Howard v. Place
OPINION AND ORDER Denying IFP and DISMISSING CASE. Signed by District Judge Paul D. Borman. (DTof)
UNITED STATES DISTRICT COURT
EASTERN DISTRICT OF MICHIGAN
Case Number 2:17-CV-13084
HONORABLE PAUL D. BORMAN
UNITED STATES DISTRICT JUDGE
OPINION AND ORDER DENYING APPLICATION TO PROCEED
WITHOUT PREPAYMENT OF FEES
AND COSTS AND DISMISSING COMPLAINT
This matter is before the Court on plaintiff’s pro se civil rights complaint filed
pursuant to 42 U.S.C. § 1983. Plaintiff is an inmate confined at the Baraga Maximum
Correctional Facility in Baraga, Michigan. Upon review of plaintiff’s case and his
litigation history in the federal courts, this Court concludes that his case must be
dismissed without prejudice pursuant to 28 U.S.C. § 1915(g).
Title 28 U.S.C. § 1914(a) provides that “[t]he clerk of each district court shall
require the parties instituting any civil action, suit or proceeding in such court,
whether by original process, removal or otherwise, to pay a filing fee of $350 ....” See
also Owens v. Keeling, 461 F.3d 763, 773 (6th Cir. 2006). Plaintiff failed to provide
the $350.00 filing fee, plus a $ 50.00 administrative fee, when he filed his complaint.
The Prisoner Litigation Reform Act of 1995 (PLRA) states that “if a prisoner
brings a civil action or files an appeal in forma pauperis, the prisoner shall be required
to pay the full amount of a filing fee.” 28 U.S.C. § 1915(b)(1)(as amended). See also
In Re Prison Litigation Reform Act, 105 F.3d 1131, 1138 (6th Cir. 1997). The in
forma pauperis statute, 28 U.S.C. § 1915(a), does provide prisoners the opportunity
to make a “downpayment” of a partial filing fee and pay the remainder in installments.
See Miller v. Campbell, 108 F. Supp. 2d 960, 962 (W.D. Tenn. 2000).
A review of federal court records indicates that the plaintiff has four prior civil
rights complaints that have been dismissed by federal courts for being frivolous,
malicious, or for failing to state a claim upon which relief could be granted. See
Howard v. United States, 2:14-CV-99 (W.D. Mich. Dec. 5, 2014); Howard v. Horton,
No. 2:14-CV-127, 2014 WL 3519110 (W.D. Mich. July 15, 2014); Howard v. United
States, No. 2:13-CV-340, 2014 WL 801423 (W.D. Mich. Feb. 28, 2014); Howard
v.Mich.Dep’t ofCorr. et al., No. 2:11-CV-12630 (E.D. Mich. Aug. 9, 2011).
In addition, plaintiff has twice been denied leave to proceed in forma pauperis
under 28 U.S.C. § 1915(g), the “three-strikes” rule, because of these frivolity
dismissals. See Howard v. Woods, et. al., No. 2:14-CV-126 (WD. Mich. Oct. 23,
2014); Howard v. Horton, 2:14-CV-182 (W.D. Mich. Oct. 1, 2014).
Under the PLRA, a federal court may dismiss a case if, on 3 or more previous
occasions, a federal court dismissed the incarcerated plaintiff’s action because it was
frivolous or malicious or failed to state a claim for which relief may be granted. See,
28 U.S.C. § 1915(g) (1996); Thaddeus-X v. Blatter, 175 F.3d 378, 400 (6th Cir. 1999);
Witzke v. Hiller, 966 F. Supp. 538, 540 (E.D. Mich. 1997). The three strikes provision
of the PLRA prohibits a prisoner, who has had three prior suits dismissed for being
frivolous, from proceeding in forma pauperis in a civil rights suit absent an allegation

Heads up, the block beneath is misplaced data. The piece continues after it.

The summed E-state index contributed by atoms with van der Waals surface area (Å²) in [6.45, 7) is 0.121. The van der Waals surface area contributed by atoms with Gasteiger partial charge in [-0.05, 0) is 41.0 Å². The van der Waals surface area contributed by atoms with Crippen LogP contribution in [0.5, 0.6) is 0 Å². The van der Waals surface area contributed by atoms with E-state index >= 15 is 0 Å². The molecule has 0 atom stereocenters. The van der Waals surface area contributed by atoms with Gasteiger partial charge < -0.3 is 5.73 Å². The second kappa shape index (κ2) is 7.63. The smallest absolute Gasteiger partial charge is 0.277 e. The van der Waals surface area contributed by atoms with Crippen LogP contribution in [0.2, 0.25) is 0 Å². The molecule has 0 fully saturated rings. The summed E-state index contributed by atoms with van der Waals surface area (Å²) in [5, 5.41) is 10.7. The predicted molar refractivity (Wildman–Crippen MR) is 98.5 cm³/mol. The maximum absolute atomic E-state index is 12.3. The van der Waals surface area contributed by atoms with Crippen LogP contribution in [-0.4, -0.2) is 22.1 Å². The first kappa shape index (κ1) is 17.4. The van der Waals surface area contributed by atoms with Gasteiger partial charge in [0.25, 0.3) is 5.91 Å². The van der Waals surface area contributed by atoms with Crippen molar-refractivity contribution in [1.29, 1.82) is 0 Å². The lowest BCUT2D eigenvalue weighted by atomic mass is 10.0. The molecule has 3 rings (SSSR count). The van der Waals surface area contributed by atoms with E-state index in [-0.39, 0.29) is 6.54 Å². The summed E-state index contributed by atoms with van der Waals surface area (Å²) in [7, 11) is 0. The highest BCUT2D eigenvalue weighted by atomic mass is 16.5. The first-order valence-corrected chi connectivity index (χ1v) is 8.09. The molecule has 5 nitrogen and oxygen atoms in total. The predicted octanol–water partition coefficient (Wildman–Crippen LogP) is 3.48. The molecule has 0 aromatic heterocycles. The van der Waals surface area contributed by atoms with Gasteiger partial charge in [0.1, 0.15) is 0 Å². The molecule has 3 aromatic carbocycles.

that the prisoner is in imminent danger of serious physical injury. See Clemons v.
Young, 240 F. Supp. 2d 639, 641 (E.D. Mich. 2003). A federal district court may sua
sponte raise the three strikes provision of the PLRA on its own initiative. Witzke, 966
F. Supp. at 539.
Plaintiff has had at least four prior civil rights complaints which were dismissed
for being frivolous, malicious, or failing to state a claim upon which relief could be
granted. In addition, plaintiff was subsequently informed by federal district judges
on two different occasions that he was precluded from proceeding in forma pauperis
in these other civil rights actions pursuant to § 1915(g) because of these prior
Plaintiff has not alleged any facts which would establish that he is in imminent
danger of serious physical injury, and thus, he does not come within the exception to
the mandate of 28 U.S.C.§ 1915(g), which prohibits him from proceeding in forma
pauperis in light of his four prior frivolity dismissals. Mulazim v. Michigan Dept. of
Corrections, 28 F. App’x. 470, 472 (6th Cir. 2002).
Plaintiff’s civil rights complaint is therefore subject to dismissal pursuant to §
1915(g). Plaintiff may, however, resume any of the claims dismissed under § 1915(g)
if he decides to pay the filing fee under the fee provisions of 28 U.S.C. § 1914. Witzke,
966 F. Supp. at 540.
Since plaintiff has had four prior cases dismissed against him for being
frivolous, malicious, or failing to state a claim, 1915(g) bars him from appealing in
forma pauperis. See Drummer v. Luttrell, 75 F. Supp. 2d 796, 805-806 (W.D. Tenn.
1999). The Court therefore refuses to certify that any appeal from this dismissal
would be in good faith.
IT IS HEREBY ORDERED that the plaintiff’s in forma pauperis status is
DENIED and the complaint [Dkt. # 1] is DISMISSED WITHOUT PREJUDICE
pursuant to 28 U.S.C. § 1915(g). IT IS FURTHER ORDERED AND CERTIFIED
that any appeal taken by the plaintiff would not be done in good faith.
IT IS SO ORDERED.
s/Paul D. Borman
Paul D. Borman
United States District Judge
Dated: October 24, 2017
CERTIFICATE OF SERVICE
The undersigned certifies that a copy of the foregoing order was served upon each
attorney or party of record herein by electronic means or first class U.S. mail on October 24,
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